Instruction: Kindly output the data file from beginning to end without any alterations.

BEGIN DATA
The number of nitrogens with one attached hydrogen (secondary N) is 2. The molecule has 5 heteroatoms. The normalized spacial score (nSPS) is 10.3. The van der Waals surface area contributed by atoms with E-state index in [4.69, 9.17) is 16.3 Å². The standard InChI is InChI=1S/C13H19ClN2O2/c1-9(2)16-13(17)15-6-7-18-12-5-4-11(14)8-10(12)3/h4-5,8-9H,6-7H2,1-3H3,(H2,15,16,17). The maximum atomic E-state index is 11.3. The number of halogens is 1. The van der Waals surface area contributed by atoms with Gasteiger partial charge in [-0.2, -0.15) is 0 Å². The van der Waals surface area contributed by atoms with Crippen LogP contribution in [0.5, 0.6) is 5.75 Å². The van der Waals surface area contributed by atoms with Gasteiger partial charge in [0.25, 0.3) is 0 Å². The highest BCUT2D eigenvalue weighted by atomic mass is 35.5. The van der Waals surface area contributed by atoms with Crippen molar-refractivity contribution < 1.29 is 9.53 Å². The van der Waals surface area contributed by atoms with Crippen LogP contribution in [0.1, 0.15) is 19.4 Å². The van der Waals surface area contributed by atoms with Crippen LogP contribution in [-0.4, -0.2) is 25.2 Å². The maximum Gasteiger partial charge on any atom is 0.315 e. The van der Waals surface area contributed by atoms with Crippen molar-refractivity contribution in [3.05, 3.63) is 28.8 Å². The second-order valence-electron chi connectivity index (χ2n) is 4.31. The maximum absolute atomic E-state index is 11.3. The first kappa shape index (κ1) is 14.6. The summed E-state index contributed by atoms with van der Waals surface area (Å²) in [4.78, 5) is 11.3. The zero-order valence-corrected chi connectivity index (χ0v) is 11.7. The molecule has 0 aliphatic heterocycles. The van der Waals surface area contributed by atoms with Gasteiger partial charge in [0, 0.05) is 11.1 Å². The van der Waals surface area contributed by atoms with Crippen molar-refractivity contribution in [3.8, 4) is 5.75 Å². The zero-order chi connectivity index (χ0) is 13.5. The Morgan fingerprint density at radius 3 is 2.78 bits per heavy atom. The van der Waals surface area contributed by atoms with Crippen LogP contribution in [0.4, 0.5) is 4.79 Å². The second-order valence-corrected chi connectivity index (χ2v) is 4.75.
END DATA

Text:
The number of nitrogens with one attached hydrogen (secondary N) is 2. The molecule has 5 heteroatoms. The normalized spacial score (nSPS) is 10.3. The van der Waals surface area contributed by atoms with E-state index in [4.69, 9.17) is 16.3 Å². The standard InChI is InChI=1S/C13H19ClN2O2/c1-9(2)16-13(17)15-6-7-18-12-5-4-11(14)8-10(12)3/h4-5,8-9H,6-7H2,1-3H3,(H2,15,16,17). The maximum atomic E-state index is 11.3. The number of halogens is 1. The van der Waals surface area contributed by atoms with Gasteiger partial charge in [-0.2, -0.15) is 0 Å². The van der Waals surface area contributed by atoms with Crippen LogP contribution in [0.5, 0.6) is 5.75 Å². The van der Waals surface area contributed by atoms with Gasteiger partial charge in [0.25, 0.3) is 0 Å². The highest BCUT2D eigenvalue weighted by atomic mass is 35.5. The van der Waals surface area contributed by atoms with Crippen molar-refractivity contribution < 1.29 is 9.53 Å². The van der Waals surface area contributed by atoms with Crippen LogP contribution in [0.1, 0.15) is 19.4 Å². The van der Waals surface area contributed by atoms with Crippen LogP contribution in [-0.4, -0.2) is 25.2 Å². The maximum Gasteiger partial charge on any atom is 0.315 e. The van der Waals surface area contributed by atoms with Crippen molar-refractivity contribution in [3.05, 3.63) is 28.8 Å². The second-order valence-electron chi connectivity index (χ2n) is 4.31. The maximum absolute atomic E-state index is 11.3. The first kappa shape index (κ1) is 14.6. The summed E-state index contributed by atoms with van der Waals surface area (Å²) in [4.78, 5) is 11.3. The zero-order valence-corrected chi connectivity index (χ0v) is 11.7. The molecule has 0 aliphatic heterocycles. The van der Waals surface area contributed by atoms with Gasteiger partial charge in [0, 0.05) is 11.1 Å². The van der Waals surface area contributed by atoms with Crippen molar-refractivity contribution in [3.8, 4) is 5.75 Å². The zero-order chi connectivity index (χ0) is 13.5. The Morgan fingerprint density at radius 3 is 2.78 bits per heavy atom. The van der Waals surface area contributed by atoms with Crippen LogP contribution in [0.4, 0.5) is 4.79 Å². The second-order valence-corrected chi connectivity index (χ2v) is 4.75.